The Veitch story-when too much information is barely enough

So the New Zealand police were forced to release documents relating to the Tony Veitch assault trial to the news media under the Offical Information Act, after journalists asked for it.

According to the Dom Post there is an injunction in place preventing further disclosures from the 358 page police files. There will be hearing next week to determine if this will hold or be lifted.

My question is why did the media go after the files  in the first place?

Now we get a chance to satisfy our voyeuristic urges and read from the transcripts of Kristin Dunne-Powell’s statements to the police.
So what?

The issues and details of Veitch’s assault(s) on his then girlfriend were already pretty much public knowledge. They were widely canvassed in Tony’s media trial well before he was charged, had his day in court and was convicted.

I don’t think there’s anything new in there and certainly no new angles for the news media to pick up an run on. The angle on this week’s stories has been “police release statements because we asked for them”.

I’m a big believer in freedom of information legislation and it is a legitimate tool for reporters to seek information from government sources who are reluctant to release it. But in this case I have to wonder if there is a legitimate public interest in the details of a police case that has already resulted in a successful prosecution and conviction.

Public interest?

For me determining the news value of this material  requires application of the “public interest” test. This is fairly simple to calculate using one question.
Is there a legitmate pubilc interest in knowing this information?

Weighing  up an answer to this question is perhaps a little more complex. One has to think carefully about what that public interest might be; how strong it is and what impact the potential discovery of otherwise hidden information might have.

I’m not privy to discussions in the newsrooms where it was decided to seek the Dunne-Powell statements, but if I had been I probably would have puzzled over this for a few moments at least.

I suppose one counter argument is that you don’t know what might be newsworthy until you get the files and read them. Fair enough.

However, even if there is a decision that there might be something newsworthy and in the legitimate public interest in seeking the information, the second part of the public interest test is then assessing the news value of the material when it arrives.

That is, making a reasoned decision that there is new information that has a material bearing on the public and that the public could have a legitimate interest in knowing about.

I have to question whether that was done in this case. Or was it simply: “We’ve got it now and we haven’t had a Veitch story for a few weeks, so let’s run it.”

I suspect that once again commercial competition and newsroom rivalry  is driving this story, not the public right to know.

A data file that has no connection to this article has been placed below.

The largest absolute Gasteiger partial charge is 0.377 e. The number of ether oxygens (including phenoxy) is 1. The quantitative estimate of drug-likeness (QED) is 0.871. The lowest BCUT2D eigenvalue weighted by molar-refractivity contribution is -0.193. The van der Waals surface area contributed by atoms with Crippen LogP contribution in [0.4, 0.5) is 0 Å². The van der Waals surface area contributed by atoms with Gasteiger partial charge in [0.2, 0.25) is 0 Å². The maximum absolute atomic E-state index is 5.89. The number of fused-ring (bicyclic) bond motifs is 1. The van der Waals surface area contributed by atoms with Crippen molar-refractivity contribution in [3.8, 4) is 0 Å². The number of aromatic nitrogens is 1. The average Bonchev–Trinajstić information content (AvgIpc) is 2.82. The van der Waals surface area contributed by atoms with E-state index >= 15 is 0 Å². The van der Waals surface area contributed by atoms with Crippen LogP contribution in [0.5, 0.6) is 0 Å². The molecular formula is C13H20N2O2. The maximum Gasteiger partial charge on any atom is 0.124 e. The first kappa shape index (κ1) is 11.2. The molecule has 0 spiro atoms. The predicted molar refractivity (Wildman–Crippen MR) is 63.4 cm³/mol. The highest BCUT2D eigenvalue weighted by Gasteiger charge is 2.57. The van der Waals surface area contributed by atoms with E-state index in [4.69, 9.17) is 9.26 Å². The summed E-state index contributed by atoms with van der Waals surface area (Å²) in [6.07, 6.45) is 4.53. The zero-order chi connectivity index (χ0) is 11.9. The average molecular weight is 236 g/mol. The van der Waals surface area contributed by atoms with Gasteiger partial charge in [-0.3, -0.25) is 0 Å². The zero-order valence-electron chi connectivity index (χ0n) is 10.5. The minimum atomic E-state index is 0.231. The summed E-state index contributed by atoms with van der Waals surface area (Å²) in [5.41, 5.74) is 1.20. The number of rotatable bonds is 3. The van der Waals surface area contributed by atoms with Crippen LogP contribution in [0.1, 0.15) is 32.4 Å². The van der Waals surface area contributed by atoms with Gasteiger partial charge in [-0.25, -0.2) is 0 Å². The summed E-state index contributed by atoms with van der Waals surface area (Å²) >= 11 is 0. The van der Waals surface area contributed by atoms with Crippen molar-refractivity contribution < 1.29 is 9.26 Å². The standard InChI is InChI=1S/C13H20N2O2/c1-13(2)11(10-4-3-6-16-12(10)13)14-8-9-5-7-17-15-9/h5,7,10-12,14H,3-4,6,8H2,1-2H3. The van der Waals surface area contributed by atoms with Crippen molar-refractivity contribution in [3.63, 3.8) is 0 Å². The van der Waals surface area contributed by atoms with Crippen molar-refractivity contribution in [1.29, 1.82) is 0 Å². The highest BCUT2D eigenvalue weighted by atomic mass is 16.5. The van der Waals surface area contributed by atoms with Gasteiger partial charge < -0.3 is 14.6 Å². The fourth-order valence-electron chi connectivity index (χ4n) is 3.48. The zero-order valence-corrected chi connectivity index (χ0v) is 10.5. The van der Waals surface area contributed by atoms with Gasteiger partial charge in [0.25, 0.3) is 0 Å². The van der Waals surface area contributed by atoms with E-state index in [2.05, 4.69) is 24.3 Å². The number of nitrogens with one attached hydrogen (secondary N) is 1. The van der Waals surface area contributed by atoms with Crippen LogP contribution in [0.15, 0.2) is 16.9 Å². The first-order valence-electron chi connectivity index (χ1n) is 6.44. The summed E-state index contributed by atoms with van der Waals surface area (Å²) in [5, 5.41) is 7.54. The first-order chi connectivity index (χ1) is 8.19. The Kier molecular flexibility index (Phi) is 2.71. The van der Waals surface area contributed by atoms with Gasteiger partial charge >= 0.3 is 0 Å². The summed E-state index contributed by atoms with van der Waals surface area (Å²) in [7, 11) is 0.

Revictimisation of the victim(s)

How about the other side of the equation, which is the further damage it might cause to Tony Veitch, who is still recovering fromm his traumatic mental health issues, or for the damage it might cause to Kristin Dunne-Powell and other parties to the trial and events of the past 18 months.

It’s particularly ironic that we’re raking over these cooling coals at the same time as we get stories about the “revictimisation” of victims of crime in other media.

There is a reason that Kristin Dunne-Powell didn’t give evidence, it would have been too traumatic for her. In that sense, Tony Veitch did the right thing by copping a plea and saving her from having to confront him in court and suffer through a potentially toturous cross-examination.

It is perhaps the only thing Tony got right in the whole mess.

In my view there’s no news in knowing that the Herald, Dominion Post, Herald on Sunday and TV3 have now got their hands on these documents.

The Post story claims it sheds new light on the case because the account differs from that given publicly in media statements by Tony Veitch.

The file paints a different picture to that claimed by Veitch over how he treated his former partner Kristin Dunne-Powell, detailing allegations of long-term abuse and physical violence noticed by others around the couple.

Really? How different? We’ve heard at least that much before.

If you go back through the coverage most of the facts (or perhaps allegations as they were never tested in court) in the Dunne-Powell file were already known.

[Ethical Martini can help here with a handy index]

And you expect us to believe that there’s new and relevant and public-interested tested material that has not already been covered extensively in the hundreds of items in the papers and via radio and television.

Sometimes too much information is barely enough.

I think it’s time to let this go and give all the affected parties time to get on with their lives, to recover and heal.

Move on people, nothing more to see here.

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